Wednesday, January 7, 2015

we are all going

It was the dawn of January 1st. I have this terrible habit of checking Facebook on my phone before going to sleep. A Facebook-friend of mine changed his profile picture to an old one of him with a girl, another Facebook-friend. Not very interesting; I keep scrolling. Still January 1st. I have this terrible habit of checking Facebook on my phone when I wake up. This same Facebook-friend girl is tagged in a bunch of pictures: clubbing and touring across Europe. Good for her; I keep scrolling. I get out of bed, prepare myself a cup of coffee and some cereal. I have this not-so-bad-but-not-fantastic habit of checking Facebook while I have breakfast. More pictures of this girl: at a cafĂ©, on the underground, in a classroom full of people, wearing those white coats doctors use. Then I’m wondering how is it possible for this girl to be doing so much in so little time. It took me a minute to find out she’s not doing anything at all. She’s dead.

We weren't close. Facebook added a new shade to human relationships and now I can call her a Facebook-friend, instead of just someone I knew. We went to the same high school back in Mexico and we hung out with the same group of guys. Well... She hung out with them, I was more of a recurrent character. She was nice, though, and I'm not someone who romanticizes a person for being dead.

I know how this is going to sound, and I wish there was a more tactful way of saying it. She's my first Facebook-friend who dies. The amount of accounts belonging to dead people is growing at a constant rate, I'm pretty much aware of that. I'm also aware people like using those accounts as some sort of memorial. But I'm not used to finding condolences on my Home Page every time I log in.

Something caught my attention: the messages were mostly cheerful, some of them even had smilies on them. A few comforted themselves by knowing she's in a better place; others explain her early and unexpected death by saying God needs certain people by His side; and there are ones who filled their void with the idea of a new angel who will look out for them.

Death is best excuse to learn other's religious beliefs, and sometimes your own. In case you don't know, Mexicans are very religious. I'm not. For no other reason but because I'm just not. The idea of a god seems as improbable as a Santa visiting every house in one night; and just as unfair, bringing the rich kids PlayStations and the poor ones Pet rocks. There was a point in my life where I would bother to back up my argument, but I don't care all that much now. Also, I’m conscious of what a tiny insignificant being I am in this immense universe, and I'm not so naive to think I understand anything completely.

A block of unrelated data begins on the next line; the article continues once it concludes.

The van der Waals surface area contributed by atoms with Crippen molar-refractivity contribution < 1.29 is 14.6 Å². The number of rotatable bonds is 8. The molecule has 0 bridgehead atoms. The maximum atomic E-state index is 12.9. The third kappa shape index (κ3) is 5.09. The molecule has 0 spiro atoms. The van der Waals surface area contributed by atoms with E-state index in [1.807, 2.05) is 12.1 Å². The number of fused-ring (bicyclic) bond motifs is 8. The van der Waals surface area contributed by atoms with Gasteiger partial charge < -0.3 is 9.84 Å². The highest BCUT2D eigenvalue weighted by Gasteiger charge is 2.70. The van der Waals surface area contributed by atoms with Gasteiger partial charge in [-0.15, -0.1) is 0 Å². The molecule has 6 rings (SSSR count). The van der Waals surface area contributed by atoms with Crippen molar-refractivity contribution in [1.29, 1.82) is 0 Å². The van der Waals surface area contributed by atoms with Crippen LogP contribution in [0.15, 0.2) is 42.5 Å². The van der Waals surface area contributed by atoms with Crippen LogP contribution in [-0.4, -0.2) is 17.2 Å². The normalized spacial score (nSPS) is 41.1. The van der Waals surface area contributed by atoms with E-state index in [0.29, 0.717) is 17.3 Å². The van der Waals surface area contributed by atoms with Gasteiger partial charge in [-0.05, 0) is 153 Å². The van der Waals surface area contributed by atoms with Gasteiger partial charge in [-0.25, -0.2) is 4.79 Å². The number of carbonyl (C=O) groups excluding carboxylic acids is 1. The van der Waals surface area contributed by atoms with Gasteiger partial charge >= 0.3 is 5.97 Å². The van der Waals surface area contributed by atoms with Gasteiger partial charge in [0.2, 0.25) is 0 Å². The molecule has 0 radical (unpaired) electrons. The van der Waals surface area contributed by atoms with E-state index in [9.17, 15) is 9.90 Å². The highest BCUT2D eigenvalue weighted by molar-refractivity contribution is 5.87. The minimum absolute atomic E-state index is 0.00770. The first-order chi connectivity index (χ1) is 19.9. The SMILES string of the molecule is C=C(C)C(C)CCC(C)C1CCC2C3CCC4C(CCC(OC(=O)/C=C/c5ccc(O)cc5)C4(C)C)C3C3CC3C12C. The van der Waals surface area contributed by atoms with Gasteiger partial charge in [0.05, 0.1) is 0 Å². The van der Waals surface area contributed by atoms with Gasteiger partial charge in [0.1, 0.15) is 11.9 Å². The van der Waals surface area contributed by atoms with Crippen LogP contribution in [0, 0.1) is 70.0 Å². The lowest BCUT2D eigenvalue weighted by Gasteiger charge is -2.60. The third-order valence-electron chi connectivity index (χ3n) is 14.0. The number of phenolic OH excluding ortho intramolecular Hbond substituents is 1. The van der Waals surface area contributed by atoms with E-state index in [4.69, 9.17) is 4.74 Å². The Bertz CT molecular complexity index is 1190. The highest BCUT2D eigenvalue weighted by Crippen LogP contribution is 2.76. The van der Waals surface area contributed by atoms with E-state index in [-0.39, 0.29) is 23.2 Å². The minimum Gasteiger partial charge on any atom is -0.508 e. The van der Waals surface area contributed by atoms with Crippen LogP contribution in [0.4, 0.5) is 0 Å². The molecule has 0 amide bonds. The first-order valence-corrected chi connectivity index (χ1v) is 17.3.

I have to admit that I am jealous. And if my logic could permit it - maybe, I think- I would choose to believe too.

See, the way I deal with my mortality is by trying to not think about it, and then thinking about it all the time. Like when I'm on a long bus drive, tired and bored out of my mind, and I consider the possibility of the bus crashing. Everything I hoped for and every plan I had is over, and the only thing that's left is the shell of what made me be me. So I look out the window and contemplate whatever is on the other side, sometimes it's so dark I only get to see my own reflection, but that's alright. I just want to feel that I'm there, that I'm here now. Because other than the memories that's all we really have: the heres and the nows.

But living constantly in the here and the now can be a lot of pressure. And as beautiful as that ideology can be (written by a more talented writer, preferably) it does nothing to explain why this 25 year old girl had to die on her way to work. She won't know what it's like to get married, or have children, or pay a mortgage, or whatever adults do that I don't know because I'm 24 myself. It would be a lot more comforting to think that she traded all that for bouncing on a cloud with great Wi-Fi signal, where she reads all those comments on her Facebook page.

Maybe it's just the jealousy talking, but I really don’t want those comments on my own Facebook page. I know it doesn't matter, because I would be dead and wouldn't be aware of social media or anything at all; the living ones would be aware, and their feelings matter more than the hypothetical ones of the dead. But if I could have it my way, they would get themselves alone with their own thoughts for just one minute. And they would think about how unfair death can be, but how imminent and permanent it always is... Then, keep scrolling.